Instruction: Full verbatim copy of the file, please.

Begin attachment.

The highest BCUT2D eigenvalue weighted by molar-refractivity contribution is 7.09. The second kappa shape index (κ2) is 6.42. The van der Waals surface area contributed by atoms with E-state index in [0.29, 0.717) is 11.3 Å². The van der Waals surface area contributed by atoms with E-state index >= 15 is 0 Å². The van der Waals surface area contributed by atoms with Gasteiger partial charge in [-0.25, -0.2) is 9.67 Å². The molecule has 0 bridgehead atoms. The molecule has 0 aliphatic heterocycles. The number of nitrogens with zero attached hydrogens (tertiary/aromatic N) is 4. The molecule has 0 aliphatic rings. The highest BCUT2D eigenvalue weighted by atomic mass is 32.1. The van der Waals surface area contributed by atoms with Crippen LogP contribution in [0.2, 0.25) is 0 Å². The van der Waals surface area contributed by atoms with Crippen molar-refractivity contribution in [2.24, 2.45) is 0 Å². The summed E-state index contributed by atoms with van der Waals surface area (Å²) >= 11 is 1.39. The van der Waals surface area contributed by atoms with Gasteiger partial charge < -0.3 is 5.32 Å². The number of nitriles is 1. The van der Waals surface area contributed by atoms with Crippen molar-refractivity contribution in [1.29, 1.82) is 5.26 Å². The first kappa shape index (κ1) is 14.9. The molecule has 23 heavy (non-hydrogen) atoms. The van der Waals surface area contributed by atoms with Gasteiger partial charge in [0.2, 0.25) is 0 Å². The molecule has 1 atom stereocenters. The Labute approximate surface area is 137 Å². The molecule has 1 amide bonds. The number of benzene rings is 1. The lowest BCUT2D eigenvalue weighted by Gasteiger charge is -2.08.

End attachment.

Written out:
The highest BCUT2D eigenvalue weighted by molar-refractivity contribution is 7.09. The second kappa shape index (κ2) is 6.42. The van der Waals surface area contributed by atoms with E-state index in [0.29, 0.717) is 11.3 Å². The van der Waals surface area contributed by atoms with E-state index >= 15 is 0 Å². The van der Waals surface area contributed by atoms with Gasteiger partial charge in [-0.25, -0.2) is 9.67 Å². The molecule has 0 bridgehead atoms. The molecule has 0 aliphatic heterocycles. The number of nitrogens with zero attached hydrogens (tertiary/aromatic N) is 4. The molecule has 0 aliphatic rings. The highest BCUT2D eigenvalue weighted by atomic mass is 32.1. The van der Waals surface area contributed by atoms with Crippen LogP contribution in [0.2, 0.25) is 0 Å². The van der Waals surface area contributed by atoms with Crippen molar-refractivity contribution in [2.24, 2.45) is 0 Å². The summed E-state index contributed by atoms with van der Waals surface area (Å²) >= 11 is 1.39. The van der Waals surface area contributed by atoms with Gasteiger partial charge < -0.3 is 5.32 Å². The number of nitriles is 1. The van der Waals surface area contributed by atoms with Crippen molar-refractivity contribution in [1.29, 1.82) is 5.26 Å². The first kappa shape index (κ1) is 14.9. The molecule has 23 heavy (non-hydrogen) atoms. The van der Waals surface area contributed by atoms with Gasteiger partial charge in [0.2, 0.25) is 0 Å². The molecule has 1 atom stereocenters. The Labute approximate surface area is 137 Å². The molecule has 1 amide bonds. The number of benzene rings is 1. The lowest BCUT2D eigenvalue weighted by Gasteiger charge is -2.08.